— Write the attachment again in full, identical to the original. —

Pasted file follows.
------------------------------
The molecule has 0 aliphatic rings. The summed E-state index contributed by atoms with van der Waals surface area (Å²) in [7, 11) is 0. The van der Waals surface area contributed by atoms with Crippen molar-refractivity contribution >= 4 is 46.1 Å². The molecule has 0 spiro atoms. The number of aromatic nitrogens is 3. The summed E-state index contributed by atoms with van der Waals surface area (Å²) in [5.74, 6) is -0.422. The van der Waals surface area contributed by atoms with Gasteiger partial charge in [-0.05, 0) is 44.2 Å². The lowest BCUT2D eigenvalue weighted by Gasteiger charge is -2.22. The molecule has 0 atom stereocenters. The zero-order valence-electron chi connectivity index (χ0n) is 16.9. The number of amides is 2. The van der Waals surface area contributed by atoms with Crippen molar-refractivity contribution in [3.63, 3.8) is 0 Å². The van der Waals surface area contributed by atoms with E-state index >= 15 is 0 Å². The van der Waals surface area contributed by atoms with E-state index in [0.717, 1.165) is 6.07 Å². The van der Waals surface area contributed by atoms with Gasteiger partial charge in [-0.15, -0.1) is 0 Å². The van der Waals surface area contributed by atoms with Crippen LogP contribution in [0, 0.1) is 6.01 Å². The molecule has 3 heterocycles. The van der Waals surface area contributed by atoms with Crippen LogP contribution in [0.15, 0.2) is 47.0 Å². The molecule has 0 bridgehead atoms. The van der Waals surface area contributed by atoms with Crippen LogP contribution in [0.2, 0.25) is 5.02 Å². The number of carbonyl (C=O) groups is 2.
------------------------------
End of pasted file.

The molecule has 0 aliphatic rings. The summed E-state index contributed by atoms with van der Waals surface area (Å²) in [7, 11) is 0. The van der Waals surface area contributed by atoms with Crippen molar-refractivity contribution >= 4 is 46.1 Å². The molecule has 0 spiro atoms. The number of aromatic nitrogens is 3. The summed E-state index contributed by atoms with van der Waals surface area (Å²) in [5.74, 6) is -0.422. The van der Waals surface area contributed by atoms with Gasteiger partial charge in [-0.05, 0) is 44.2 Å². The lowest BCUT2D eigenvalue weighted by Gasteiger charge is -2.22. The molecule has 0 atom stereocenters. The zero-order valence-electron chi connectivity index (χ0n) is 16.9. The number of amides is 2. The van der Waals surface area contributed by atoms with Crippen molar-refractivity contribution in [3.63, 3.8) is 0 Å². The van der Waals surface area contributed by atoms with E-state index >= 15 is 0 Å². The van der Waals surface area contributed by atoms with E-state index in [0.717, 1.165) is 6.07 Å². The van der Waals surface area contributed by atoms with Gasteiger partial charge in [-0.15, -0.1) is 0 Å². The van der Waals surface area contributed by atoms with Crippen LogP contribution in [0, 0.1) is 6.01 Å². The molecule has 3 heterocycles. The van der Waals surface area contributed by atoms with Crippen LogP contribution in [0.15, 0.2) is 47.0 Å². The molecule has 0 bridgehead atoms. The van der Waals surface area contributed by atoms with Crippen LogP contribution in [0.2, 0.25) is 5.02 Å². The number of carbonyl (C=O) groups is 2.